Friday, May 19, 2017

Twelve Kings in Sharakhai by Bradley P Beaulieu

Twelve Kings in Sharakhai
by Bradley P Beaulieu

Born in Kenosha Wisconsin in 1968, Mr Beaulieu first started writing in college. However, in his own words “life happened”. He returned to writing with the dawn of the 21st century, starting with short stories; his first titled“A Trade of Shades” appearing in the now defunct bimonthly Alien Skin Magazine (which was actually an E-zine but details). In 2006 his story “In the Eyes of the Empress Cat” was voted a notable story in the Million Writers Award, since then his stories have appeared on number of top 10 lists. Today we'll be reviewing a more recent book of his published in 2015, Twelve Kings in Sharakhai.

Mr. Beaulieu takes us to a world dominated by a desert, known as The Great Shangazi Desert. It is ringed in by great mountain range but it dominates the center of a continent and with the mountains presents a dividing barrier between four cultures. If these cultures want to trade with each other in any real volume, they must cross the desert. The desert has it own peoples, divided into great tribes that guard their control of the sands with blades and sharp vigilance. In the center of this desert a city grew from an oasis, a city that came to dominate the trade ways and whose people turned away from the traditions of the tribes. This was upsetting the tribes who lived in the desert, plus as the city grew and became rich, it encouraged more outsiders to travel into the desert. Worst of all, people began to abandon the tribes and their nomadic lifestyle for the wealth and ease of the city. So the tribes gathered in their numbers and decided to destroy the city and be done with it. The rulers of the city found out about this and realizing there was no way they could defeat the tribes in open combat, turned to the gods of the desert and pleaded for help. The gods answered: they took human sacrifices and turned them into the Asirim, twisted, powerful undying creatures who wrecked awful carnage upon the attacking tribes. The rulers of that city became the Twelve Kings, immortal demigods with powers beyond human understanding and complete command of the Asirim. In addition to the Asirim, they have their human soldiers the Silver Spears who also serve as the city's police force and the Blade Maidens. an elite force of fighters and bodyguards.  They are made of the mortal daughters, grand and great-granddaughters of the Kings themselves, trained to the heights of human ability, armed with magical blades and more. Every six weeks on the night of Beht Zha'ir, led by the one of the Kings, the Asirim prowl the city gathering more sacrifices to pay the gods bloody wage. There are those who say it's an honor to be chosen but most hide behind locked doors and pray that the honor fall to someone else. For generations the Kings have ruled this city Sharakhai, the City of Amber, completely and secure in their invincibility. For their rule has been sanctioned by the gods, upheld by the willing sacrifice of their own citizens who were turned into monsters on the holy night of Beht Ihman... Or so the histories all say.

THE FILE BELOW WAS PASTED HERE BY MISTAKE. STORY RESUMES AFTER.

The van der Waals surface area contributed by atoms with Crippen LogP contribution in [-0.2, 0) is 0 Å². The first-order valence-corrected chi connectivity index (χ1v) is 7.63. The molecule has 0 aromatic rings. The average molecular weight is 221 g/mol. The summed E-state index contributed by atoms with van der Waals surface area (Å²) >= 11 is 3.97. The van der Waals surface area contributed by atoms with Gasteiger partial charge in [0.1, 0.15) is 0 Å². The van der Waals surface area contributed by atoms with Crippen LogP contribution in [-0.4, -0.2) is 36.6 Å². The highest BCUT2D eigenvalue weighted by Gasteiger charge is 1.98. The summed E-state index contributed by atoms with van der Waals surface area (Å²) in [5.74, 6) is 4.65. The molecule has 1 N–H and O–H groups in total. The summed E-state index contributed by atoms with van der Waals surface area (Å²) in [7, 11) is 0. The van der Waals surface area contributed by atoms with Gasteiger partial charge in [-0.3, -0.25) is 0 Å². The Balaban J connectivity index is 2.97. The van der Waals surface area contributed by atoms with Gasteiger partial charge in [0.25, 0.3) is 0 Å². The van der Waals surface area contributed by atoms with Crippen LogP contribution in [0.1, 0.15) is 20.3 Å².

The rule of the Kings is not uncontested however. Within the city and without men and women gather together in a group known as the Moonless Host and they wage a campaign to overthrow and kill the Kings of Sharakhai. That said, it's questionable at best if the Moonless Host is any better then the Kings they fight. Often engaging in outright terrorism that kills more of the common people than any of the elites of the city or in banditry against people who are simply traveling the desert. Their leader a man of the tribes named Macide is a man with the blood of women and children on his hands and frankly won’t be happy until he's pulled down the city and forced it's people to scatter to the four winds. The reaction of the Kings to these attacks is to resort to brutality and collective punishment, often against the very people of the city they claim to rule and protect. This leaves the people of the city caught between a rock and hard place and doing whatever they have to do to survive.

One of these people is our main character, Cedamihn Ahyanesh'ala a woman of many parts and roles. An orphan whose mother was executed for crimes against the Kings, her father unknown. She is a pit fighter who fights behind a mask and the moniker of the White Wolf and runs of licit packages for the ruler of the fight pits. She was also trained from toddlerhood by her mother in how to use a sword and on the night of her mother's death looking up her hanging body swore an impossible oath. That she would hunt down and kill every immortal King of Sharakhai. While she has the skills and she has the talent... She has no idea how to fulfill her oaths and as a orphan who spent most of her time in the streets of the city running wild, she doesn't really have the connections to get at the Kings either. Nor does she really have the tools to pull it off. Even worse she is utterly ignorant of her mother's heritage or just who her father was. For that matter she has no idea what her mother's plan was or what she was trying to accomplish on the night of her death and the people who could tell her have decided not to for her protection. That's a fairly realistic thing, but I have to admit it annoys the piss out of me in real life and fiction. Ignorance is almost never protection and what you do not know, can and will hurt you. Often a lot worse than what you do know about. There are two men whose goals overlap with Cedamihn or Ceda as she prefers.